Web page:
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Donie Yamamoto: Vital Pet Life in Los Angeles

Donie Yamamoto started her pet supplement company, Vital Pet Life, as a side hustle while trying to launch her own children’s clothing line, Forbes reported. She began by selling a salmon oil supplement on Amazon after being inspired by her own dog’s health needs.

It wasn’t until a year into launching her business that Yamamoto began thinking of it as a serious potential source of income, and started doing research into her competition.

“High-quality salmon oil was expensive — typically $40 per bottle,” she told Forbes. “Ours was $18. Affordability was a key differentiator, as was our customer service.”

Yamamoto expanded her offerings to include shampoo, and soon, sales skyrocketed and she surpassed the million-dollar revenue mark.

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Her Tip for Success: Never Stop Learning

Even after Yamamoto achieved financial success, she continued to work hard to become a better entrepreneur. She applied to the Tory Burch Fellowship program and was selected. This enabled her to attend a four-day leadership training and grow her support network.

As part of the fellowship program, Yamamoto received a $5,000 education grant, which she used to attend the UC Berkeley Extension Women and Leadership program.

©Courtesy of Tipsy Elves

Evan Mendelsohn and Nick Morton: Tipsy Elves in San Diego

Tipsy Elves co-founders Evan Mendelsohn and Nick Morton got the idea for their ugly sweater company, Tipsy Elves, during college when they realized how difficult it was to find appropriate sweaters for every themed party they attended. But it wasn’t until their postgrad life that they actually decided to create these sweaters themselves.

Tipsy Elves started as a side hustle for the college friends — Mendelsohn was working as a lawyer and Morton was working as a dentist. But they eventually cast the safety net of their full-time careers aside to focus solely on growing their company. In 2013, Mendelsohn and Morton got the opportunity to appear on “Shark Tank,” and Mendelsohn quit his job just a week before they made their pitch to the sharks, Grow + Acorns reported.

The bet seems to have paid off — not only did Tipsy Elves land an investment from Robert Herjavec, but the brand has now made more than $70 million in sales.

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Their Tip for Success: Don’t Quit Your Day Job Before You’re Really Ready

“Making the leap from a traditional career to small business ownership is a major decision, and shouldn’t be taken without careful consideration,” Mendelsohn wrote in a blog post on the Tipsy Elves website. “I made the transition several years ago, and while it worked out for me, it took a lot of planning, research and prudence. Be sure you do the same.”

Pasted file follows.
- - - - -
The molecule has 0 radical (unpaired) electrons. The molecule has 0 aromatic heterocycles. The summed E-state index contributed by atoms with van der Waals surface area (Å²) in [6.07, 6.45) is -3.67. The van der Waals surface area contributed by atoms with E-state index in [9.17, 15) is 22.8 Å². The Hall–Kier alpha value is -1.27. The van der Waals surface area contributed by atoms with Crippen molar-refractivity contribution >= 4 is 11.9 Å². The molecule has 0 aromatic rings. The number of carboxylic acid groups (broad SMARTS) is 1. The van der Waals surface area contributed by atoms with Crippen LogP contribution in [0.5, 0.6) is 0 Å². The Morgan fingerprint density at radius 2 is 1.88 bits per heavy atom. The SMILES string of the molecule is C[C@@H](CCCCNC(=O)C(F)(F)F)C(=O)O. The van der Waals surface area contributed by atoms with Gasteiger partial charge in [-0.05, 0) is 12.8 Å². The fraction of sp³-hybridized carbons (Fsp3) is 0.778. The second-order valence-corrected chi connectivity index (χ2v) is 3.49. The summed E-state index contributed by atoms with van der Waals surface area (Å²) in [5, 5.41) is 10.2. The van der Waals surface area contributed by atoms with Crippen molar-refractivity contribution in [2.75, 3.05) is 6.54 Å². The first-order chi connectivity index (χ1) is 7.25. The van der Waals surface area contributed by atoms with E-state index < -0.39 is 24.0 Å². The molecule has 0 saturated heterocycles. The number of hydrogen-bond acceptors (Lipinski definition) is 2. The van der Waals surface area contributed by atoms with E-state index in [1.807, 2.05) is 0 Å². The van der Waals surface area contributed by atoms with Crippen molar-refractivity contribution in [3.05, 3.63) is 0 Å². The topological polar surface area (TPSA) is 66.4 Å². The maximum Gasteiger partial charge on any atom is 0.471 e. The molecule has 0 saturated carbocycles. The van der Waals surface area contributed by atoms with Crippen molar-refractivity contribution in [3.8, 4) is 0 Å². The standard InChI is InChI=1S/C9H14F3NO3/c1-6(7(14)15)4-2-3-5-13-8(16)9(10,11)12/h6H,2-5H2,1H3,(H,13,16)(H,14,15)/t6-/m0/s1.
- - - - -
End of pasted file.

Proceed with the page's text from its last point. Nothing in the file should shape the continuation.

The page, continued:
Some questions Mendelsohn recommends asking yourself before quitting your day job include:

  • How well is your side business doing?
  • Do you have a solid business plan in place?
  • How are your personal finances?
  • Is your day job interfering with your side hustle’s business operations?
  • Do you have access to additional capital?
  • Is now a good time in your personal life to make the leap?
  • How disciplined and organized are you?

Akilah Releford: Mary Louise Cosmetics in Los Angeles

Akilah Releford launched her cosmetics company as a side hustle when she was still a student at Howard University, she told Grow + Acorns. It all started when a series of tweets she shared about her favorite beauty hacks and tips went viral, and people began asking her about how to make beauty products at home. She realized there was a market for homemade organic skincare and decided to launch her own line.

Releford started Mary Louise Cosmetics with $600 she had saved from her part-time retail job at Zara; she used the funds to buy her first batch of inventory and a domain name. She launched her site in December 2016, and her company generated between $20,000 to $30,000 during each of its first two months of sales. It became hard to juggle the site and school, so Releford actually paused sales for February and March of the following year. When she relaunched the site in April 2017, sales boomed, and over the summer — with the support of her family — Releford decided to take a break from school to focus on her business. It’s now on track to reach $1 million in revenue this year.

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Her Tip for Success: Build a Loyal Community

“From the beginning, I had an audience on social media that I was able to grow organically by interacting with them and posting DIY skincare tips that anyone could use,” Releford told Grow + Acorns. “It was a low-cost but effective way to build a loyal customer base. When I introduced a product, I knew I would already have thousands of potentially interested buyers. And creating the space for an authentic audience to flourish is something I try my best to do today.”